I ask if he’s comfortable with the idea that Vice President-elect Mike Pence, regarded in the gay community as an unreconstructed homophobe, is a heartbeat away from the presidency.

“You know, maybe I should be worried but I’m not that worried about it,” he replies. “I don’t know. People know too many gay people. There are just all these ways I think stuff has just shifted. For speaking at the Republican convention, I got attacked way more by liberal gay people than by conservative Christian people.”…
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Another Standard Falls?

Is it common for U.S. presidents to use public communication venues to openly shill for companies owned by their supporters? I can’t recall such a case, but perhaps I’ve missed it. Anyhoo, this morning:

The backstory is that Linda Bean, a board member who owns a company stake but doesn’t participate in its daily operations, is a Trump super-donor — so super that she violated the law to bankroll Trump. As a result of that publicity, L.L. Bean was added to the Grab Your Wallet boycott list of companies that sell Trump merchandise or whose owners fund Trump.

L.L. Bean’s chairman, Shawn Gorman, appealed the company’s placement on the list on Facebook last weekend. From the Portland Press Herald:

Shawn Gorman, executive chairman of the L.L. Bean board and great grandson of company founder Leon Leonwood Bean, posted a statement on Facebook late Sunday night saying he was “deeply troubled” by the portrayal of the company and called the boycott campaign by Grab Your Wallet “misguided.” He said L.L. Bean does not endorse political candidates, take positions on political matters or make political contributions.

“We fully acknowledge and respect that some may disagree with the political views of a single member of our 10-person board of directors,” Gorman wrote. “Like most large families, the more than 50 family member-owners of the business hold views and embrace causes across the political spectrum, just as our employees and customers do. And as every member of the family would agree, no individual alone speaks on behalf of the business or represents the values of the company that (Leon Leonwood Bean) built.”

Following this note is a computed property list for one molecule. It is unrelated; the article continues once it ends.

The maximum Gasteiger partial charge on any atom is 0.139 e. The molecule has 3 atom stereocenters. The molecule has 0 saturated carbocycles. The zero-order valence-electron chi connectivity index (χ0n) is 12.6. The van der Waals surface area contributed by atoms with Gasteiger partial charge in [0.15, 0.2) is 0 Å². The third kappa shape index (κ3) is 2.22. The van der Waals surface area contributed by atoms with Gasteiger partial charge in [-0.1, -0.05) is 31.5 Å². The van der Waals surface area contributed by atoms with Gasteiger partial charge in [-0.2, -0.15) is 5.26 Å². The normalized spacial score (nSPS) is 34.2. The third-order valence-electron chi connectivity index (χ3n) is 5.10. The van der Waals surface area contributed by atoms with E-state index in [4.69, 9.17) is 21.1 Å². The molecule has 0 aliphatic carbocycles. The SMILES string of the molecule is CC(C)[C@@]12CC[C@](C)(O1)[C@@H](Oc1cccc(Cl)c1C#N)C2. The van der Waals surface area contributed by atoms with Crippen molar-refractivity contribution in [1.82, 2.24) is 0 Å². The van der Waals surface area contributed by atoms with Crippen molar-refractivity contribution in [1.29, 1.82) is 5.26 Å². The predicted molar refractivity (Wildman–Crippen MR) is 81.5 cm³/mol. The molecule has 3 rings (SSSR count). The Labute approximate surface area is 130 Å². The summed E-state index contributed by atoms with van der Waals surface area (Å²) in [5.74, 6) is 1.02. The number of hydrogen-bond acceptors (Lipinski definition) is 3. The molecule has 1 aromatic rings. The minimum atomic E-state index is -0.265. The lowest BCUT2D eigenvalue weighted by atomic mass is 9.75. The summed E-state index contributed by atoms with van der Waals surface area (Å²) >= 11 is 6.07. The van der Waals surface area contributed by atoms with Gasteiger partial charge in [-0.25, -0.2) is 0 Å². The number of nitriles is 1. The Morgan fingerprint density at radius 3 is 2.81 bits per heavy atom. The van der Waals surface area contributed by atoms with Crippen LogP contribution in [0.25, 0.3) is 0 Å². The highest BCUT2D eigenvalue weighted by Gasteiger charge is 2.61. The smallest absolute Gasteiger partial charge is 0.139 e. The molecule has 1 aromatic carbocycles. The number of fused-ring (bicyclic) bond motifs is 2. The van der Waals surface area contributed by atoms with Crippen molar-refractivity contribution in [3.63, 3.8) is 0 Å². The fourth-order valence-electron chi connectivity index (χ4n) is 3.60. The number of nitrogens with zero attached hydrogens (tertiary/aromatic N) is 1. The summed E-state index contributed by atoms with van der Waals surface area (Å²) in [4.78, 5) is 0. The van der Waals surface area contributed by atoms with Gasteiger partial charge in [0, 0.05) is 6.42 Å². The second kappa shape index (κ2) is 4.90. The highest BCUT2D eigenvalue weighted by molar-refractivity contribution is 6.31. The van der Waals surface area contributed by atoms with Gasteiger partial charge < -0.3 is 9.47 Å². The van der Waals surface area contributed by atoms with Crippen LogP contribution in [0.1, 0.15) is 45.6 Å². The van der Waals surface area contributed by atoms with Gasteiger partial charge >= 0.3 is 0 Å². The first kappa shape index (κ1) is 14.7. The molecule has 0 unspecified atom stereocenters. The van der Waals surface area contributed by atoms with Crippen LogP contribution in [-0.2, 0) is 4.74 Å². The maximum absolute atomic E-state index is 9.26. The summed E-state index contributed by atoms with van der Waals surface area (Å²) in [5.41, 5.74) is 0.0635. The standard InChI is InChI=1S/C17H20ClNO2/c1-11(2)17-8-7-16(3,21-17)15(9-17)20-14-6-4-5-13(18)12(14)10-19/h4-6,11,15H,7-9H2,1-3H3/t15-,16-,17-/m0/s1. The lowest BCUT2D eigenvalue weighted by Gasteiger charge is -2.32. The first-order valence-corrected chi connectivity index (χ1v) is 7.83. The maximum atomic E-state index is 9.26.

Well, if Gorman hoped to contain the PR damage, Trump just dropped a huge turd on that communication strategy. I probably buy more shit online from L.L. Bean than any other single store, and I closed my account this morning and told them why.

It’s not that one crackpot Bean family member supports Trump — I understand all too well that we can’t choose our relatives. But the man who will be POTUS in eight days has no goddamned business hawking products made by his supporters. “Unseemly” and “inappropriate” seem too weak a description for that kind of shamelessness.

Also, is it okay to call Trump a fascist now? I’ve had pushback on the use of that term since the classic definition of fascism includes economic control. He’s not even sworn in yet, but Trump is personally meddling in industries, bending companies to his will and setting up his family members and hangers-on to profit massively from his presidential power. Duck, quack, walk, etc.



Twitler in the Bunker

Here’s how the brittle narcissist who will be President of the United States in nine days spent his morning so far:

So the man who owes his squeaker EC victory in part to fake news is shrieking that he’s the victim of fake news. We’re supposed to dismiss the intel reports on the say-so of the foreign autocrat who allegedly has Twitler by the short-n-curlies.

We’re supposed to take Trump’s word for it that he has no business dealings with Russia, even though he refuses to release his tax returns and other financial information that could verify the claim, and one of his own sociopathic whelps is on record bragging about Russian money flowing into TrumpCo.

And the situation is comparable to Nazi Germany — with Trump as the victim.

This is real life, folks, but damned if it still doesn’t seem like some queasy nightmare conjured by late-night pizza and cheap booze.